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‘Diversity is a fact, but inclusion is a choice’
Ms Justice Eileen Roberts of the High Court Pic: ALG

09 Mar 2023 / law society Print

‘Diversity is a fact, but inclusion is a choice’

An International Women’s Day event at the Law Society on 8 March also marked the launch of centenary commemorations for the admission of the first women to the Roll of Solicitors in Ireland.

Speakers on the theme, ‘Reflecting on the past 100 years – navigating the next 100’, included Ms Justice Eileen Roberts of the High Court, Law Society Law School Ambassador Jade Bakare, and Law Society President Maura Derivan.

Being the first

Dentons’ real-estate associate Jade Bakare said she preferred not to identify as a first-generation child of African immigrants, but that was her reality.

“Being the first in a family to attend university inevitably came with its challenges. I had nothing to compare it to, no mentor, and no point of reference. So, like the Irish do, I just got on with it,” she said.

“I knew I had a battle in front of me when I realised, not only that I was the only Black person in my entire law class of 400 but, in fact, the only person of colour in the faculty of law.

“I just didn’t belong, but thankfully a group of art students adopted me, and I did just fine,” she continued.

“I wish I could say it has been easy sailing from there. Being the only person who looks like me in a firm is difficult ­– and still is. Unless a partner takes the time to mentor you, you can forget it,” she continued.

Difficult situations

Jade described difficult situations with which she has dealt, without protest: “Truthfully, the last thing you want is to be labelled as difficult or problematic. As a woman, I already deal with pervasive stereotypes, including, but not limited to, my work abilities, gender pay gap, issues with career advancements, maternity leave and its complications, and work-life balance.

“The last thing I want to worry about is the colour of my skin. It is not true that I must work twice as hard as my Irish colleagues. I must work three times as hard – once for my career, twice as a woman and three times as a Black person,” she stated.

However, there is now substantial growth in the numbers of people in similar circumstances choosing to study law, she continued.

“It is imperative that the generations after me are better afforded the opportunities to build their careers in a space where their treatment is not based on a pecking order of how dark their skin is, how thick their accent is, or whatever society has deemed ‘less than’,” she said.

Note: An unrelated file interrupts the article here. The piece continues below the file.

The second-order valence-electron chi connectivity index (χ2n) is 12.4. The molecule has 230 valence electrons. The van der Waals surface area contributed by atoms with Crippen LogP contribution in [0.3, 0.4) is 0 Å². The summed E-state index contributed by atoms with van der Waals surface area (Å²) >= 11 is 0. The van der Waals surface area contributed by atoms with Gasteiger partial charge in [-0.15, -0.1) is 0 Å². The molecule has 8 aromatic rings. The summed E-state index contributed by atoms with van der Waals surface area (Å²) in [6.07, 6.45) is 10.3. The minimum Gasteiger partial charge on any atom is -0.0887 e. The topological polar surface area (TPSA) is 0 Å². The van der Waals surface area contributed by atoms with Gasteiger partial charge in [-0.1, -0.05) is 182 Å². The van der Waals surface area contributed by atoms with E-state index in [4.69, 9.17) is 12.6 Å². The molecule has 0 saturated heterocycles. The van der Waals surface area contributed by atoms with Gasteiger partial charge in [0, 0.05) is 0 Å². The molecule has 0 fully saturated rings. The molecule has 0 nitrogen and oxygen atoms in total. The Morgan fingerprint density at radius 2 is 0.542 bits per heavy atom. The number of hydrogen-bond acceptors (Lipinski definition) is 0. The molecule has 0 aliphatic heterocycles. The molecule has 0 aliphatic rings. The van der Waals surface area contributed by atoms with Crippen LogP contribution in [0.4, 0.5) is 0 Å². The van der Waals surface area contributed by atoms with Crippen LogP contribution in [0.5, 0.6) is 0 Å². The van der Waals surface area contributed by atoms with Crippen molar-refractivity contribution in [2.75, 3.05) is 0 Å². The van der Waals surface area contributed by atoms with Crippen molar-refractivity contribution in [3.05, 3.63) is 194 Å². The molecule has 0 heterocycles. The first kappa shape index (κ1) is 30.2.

Diversity has become a buzzword but is often relegated to nothing more than a marketing tool, she noted.

“We saw how quickly the world could adapt to change when forced during COVID. We too can adapt our mindsets and work together to make diversity and inclusion more than a box-ticking exercise. After all, a diverse mix of voices leads to better discussions, decisions and outcomes,” she said.

While the rate of emigration among young Irish people is high, what remains undocumented is the rate of people of colour emigrating simply because they will not be given a fair chance at advancing in their career, she stated.

“To my knowledge, there are no Black senior associates or partners in the top-20 firms. That is a telling fact,” Jade said.

Innovation demands diversity

“It is impossible to have firms who want to be innovative and not have diversity in their workforce – it just does not work,” she said.

“Imagine how advanced our precedents would be if we extended our knowledge bank and adopted concepts from all over the globe,” she pondered.

“Diversity is a fact, but inclusion is a choice we make every day. As leaders, I urge you to put out the message that you embrace, and not just tolerate diversity,” she concluded.

‘Huge dividends’

Ms Justice Eileen Roberts, a solicitor who now sits on the High Court, said that having a supportive husband sharing the family workload was a critical factor enabling her to continue her career while bringing up two children.

The judge said that it can be difficult to maintain client loyalty nowadays, and also challenging for women to rebuild their practice on return from maternity leave.

Women need support in this, but if offered, it will pay huge dividends, she said.

Ms Justice Roberts described reducing her working week, in order to keep going, but also becoming an equity partner shortly afterwards.

ALG took the “unusual and progressive step” of amending their partnership deed to allow this to happen. Roberts became a four-day-a-week equity partner and, subsequently, head of the litigation practice, and eventually chair of the firm.

Overwhelmed and exhausted

“If that sounds like a smooth career path, I want to assure you that, during that period, I often felt overwhelmed and was always exhausted,” she revealed.

“I drafted more than one resignation letter,” she added, but her boss refused to open the one that she gave him.

“He was right, I felt better on the Monday. But that is how tight the margins are when you’re trying to balance everything,” she said.

In small things, employer support can make a big difference, she added, and women should get whatever help they can in order to keep going.

The most difficult aspect is to have balance and maintain boundaries, the High Court judge said. That challenge is even more difficult today, as email reaches us at all times, she added.

“Be flexible, patient and realistic,” she advised the attendees. “Your career will not travel in a straight line – and the most difficult times can often be when one is learning the most.”

If they haven't already, firms and in-house and public sector legal teams may pledge their names to the Law Society Gender Equality, Diversity and Inclusion Charter and avail of useful diversity and inclusion resources. 


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